Dying isn't easy but once it's in sight people begin to make plans. They want to resolve decisions before they go, to avoid squabbling among the bereaved. How unseemly then is the news that the family of Billy Graham is already quarrelling among themselves while their patriarch is still alive. Now 88 years old and ailing, Billy Graham - perhaps the last great evangelist preacher - once led his powerful crusade around the world taking the message to more than 210 million people in 185 countries. They won't be impressed by the current spat, between his son, Franklin who wants his father's body to be interred in grandeur at the memorial library constructed in his honour where a plot is already set aside, and his wife and his younger son, Ned who abhor what they call "the circus" and want him to lie at a private site in the mountains of North Carolina.
Billy Graham carries a heavy responsibility when he meets his maker. For it was he who intervened in the life of a 40 year old alcoholic George W Bush, and persuaded him to become a born-again Christian. The consequences of this conversion have played out in bible meetings and prayers in the White House, and Bush's unshakeable belief in his own (and God's) judgement, that has wrecked Middle East politics for most of the current century. One wonders how enthusiastically the trumpets will really sound for Dr Graham when he crosses over to the other side.
In the meantime, the funeral. Earlier this year America's National Association of Evangelicals had a remarkable change of heart when they suggested that green funerals might be appropriate. By tradition, evangelical believers haven't been at all worried by climate change. The more extreme of them believe that the end of the world is not far away, that they, the chosen, will be swept up to heaven in the Rapture and the fate of the planet is of little concern to God when the Second Coming is on its way.
That was very much that until 2001. Then an extraordinary meeting took place in Oxford between a bunch of scientists of the Intergovernmental Panel of Climate Change, led by meteorologist Sir John Houghton, himself a devout Christian, and a delegation of American evangelists who came to listen. They were impressed by what they heard and in 2004 called a meeting in Maryland of the National Evangelical Council - 45,000 churches, a congregation of 30 million - together with the Southern Baptist Convention. From that, emerged first the Sandy Cove Covenant, then finally this year the Evangelical Climate Initiative. The evangelicals, taking seriously God's injunction in Genesis to care for the world, now embrace the need to be green.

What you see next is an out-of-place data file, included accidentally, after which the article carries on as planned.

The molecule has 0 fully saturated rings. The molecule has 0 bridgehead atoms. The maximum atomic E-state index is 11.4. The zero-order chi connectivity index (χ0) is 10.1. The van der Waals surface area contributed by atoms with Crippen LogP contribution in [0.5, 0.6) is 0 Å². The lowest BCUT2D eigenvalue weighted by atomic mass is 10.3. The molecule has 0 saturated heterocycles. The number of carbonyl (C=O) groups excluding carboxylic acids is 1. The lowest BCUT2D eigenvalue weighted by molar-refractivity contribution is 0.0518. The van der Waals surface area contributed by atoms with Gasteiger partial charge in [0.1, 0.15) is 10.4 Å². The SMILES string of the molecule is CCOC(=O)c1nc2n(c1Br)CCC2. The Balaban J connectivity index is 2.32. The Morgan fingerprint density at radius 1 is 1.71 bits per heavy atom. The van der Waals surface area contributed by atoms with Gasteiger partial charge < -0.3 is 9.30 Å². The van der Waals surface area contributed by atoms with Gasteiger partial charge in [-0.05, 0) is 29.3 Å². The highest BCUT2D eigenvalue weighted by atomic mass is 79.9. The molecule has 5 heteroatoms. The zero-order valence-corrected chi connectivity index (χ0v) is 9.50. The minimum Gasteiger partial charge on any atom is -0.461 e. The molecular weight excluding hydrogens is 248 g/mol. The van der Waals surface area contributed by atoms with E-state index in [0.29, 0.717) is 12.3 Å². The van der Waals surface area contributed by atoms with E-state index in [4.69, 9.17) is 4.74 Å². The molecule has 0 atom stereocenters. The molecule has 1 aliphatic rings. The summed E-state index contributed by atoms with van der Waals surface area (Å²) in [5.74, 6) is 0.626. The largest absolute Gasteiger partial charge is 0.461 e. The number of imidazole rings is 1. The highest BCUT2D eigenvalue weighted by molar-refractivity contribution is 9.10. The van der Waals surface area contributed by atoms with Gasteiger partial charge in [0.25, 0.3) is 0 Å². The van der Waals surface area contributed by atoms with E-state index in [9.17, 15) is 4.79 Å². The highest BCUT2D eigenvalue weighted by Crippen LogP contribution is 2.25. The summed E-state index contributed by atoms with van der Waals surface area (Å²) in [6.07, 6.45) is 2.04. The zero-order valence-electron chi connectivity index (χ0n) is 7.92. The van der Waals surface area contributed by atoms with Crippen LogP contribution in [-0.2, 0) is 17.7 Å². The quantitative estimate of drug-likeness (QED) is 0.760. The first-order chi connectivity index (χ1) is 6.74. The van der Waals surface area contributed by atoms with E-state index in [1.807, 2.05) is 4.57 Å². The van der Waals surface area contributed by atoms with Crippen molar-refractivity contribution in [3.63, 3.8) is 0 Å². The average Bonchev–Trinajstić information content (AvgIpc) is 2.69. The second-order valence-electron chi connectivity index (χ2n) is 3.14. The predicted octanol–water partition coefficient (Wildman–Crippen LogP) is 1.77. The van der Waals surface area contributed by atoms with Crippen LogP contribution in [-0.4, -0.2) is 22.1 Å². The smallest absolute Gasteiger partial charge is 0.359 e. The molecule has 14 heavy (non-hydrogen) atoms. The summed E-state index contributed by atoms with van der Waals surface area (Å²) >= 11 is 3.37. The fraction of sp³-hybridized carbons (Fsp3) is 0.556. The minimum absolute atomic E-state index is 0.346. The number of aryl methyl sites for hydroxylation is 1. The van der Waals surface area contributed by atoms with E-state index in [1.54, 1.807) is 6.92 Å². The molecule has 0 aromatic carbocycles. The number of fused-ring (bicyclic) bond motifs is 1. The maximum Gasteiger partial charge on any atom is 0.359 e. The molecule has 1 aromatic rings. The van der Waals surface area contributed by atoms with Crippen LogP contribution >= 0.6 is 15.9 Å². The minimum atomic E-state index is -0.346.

As we are ever more encouraged to live a green life, isn't it also time to consider a green death? For a long time the received wisdom prevailed that cremation was the proper way to go, "keeping the land for the living". Britain's parish churches were full, research showed people were unwilling to be piled in on top of strangers, and the neatest thing was to go up in smoke at the local crem. Nowadays it's the smoke that is the problem. It was reckoned in 2003 that 11 per cent of UK atmospheric dioxin resulting from combustion comes from crematoria. Crematoria also account for up to 15 per cent of mercury emissions to air. It's the tooth fillings that do it, and the level is predicted to rise by two thirds by 2020.
It's not surprising that burials are now the greener thing to do. But where? And how? In this highly individual age, it isn't surprising many options are now available. As The Natural Death Handbook explains, there is "no law requiring a coffin", and "organising a burial on private land is much easier than people think". In 1994 the Department of the Environment advised them: "Planning permission is not required for the burial of one or two persons in back gardens." The scene was set for a proliferation of off-beat burials. You can have a motorcycle funeral, a coffin of willow or cardboard. You can be buried at sea if you - or they - can afford it. You can even be composted and used to fertilise the roses. Which all suggests that Billy Graham should be destined for those mountains in North Carolina.
Meanwhile funeral services are going through a sea change, too. Perhaps it is the banality of the updated Anglican liturgy that is prompting so many believers to rewrite to standard burial service. The custom of a memorial service following a small family funeral, is taking us towards the traditional Irish wake, a full-scale knees-up with dancing and song and everyone getting drunk. "I'd so much rather have a funeral than a wedding," an Irish friend told me. "At a wedding there's always a fight, and no one fights at a funeral." Certainly not at Dr Graham's. Unhappily they're fighting about it now.Reuse content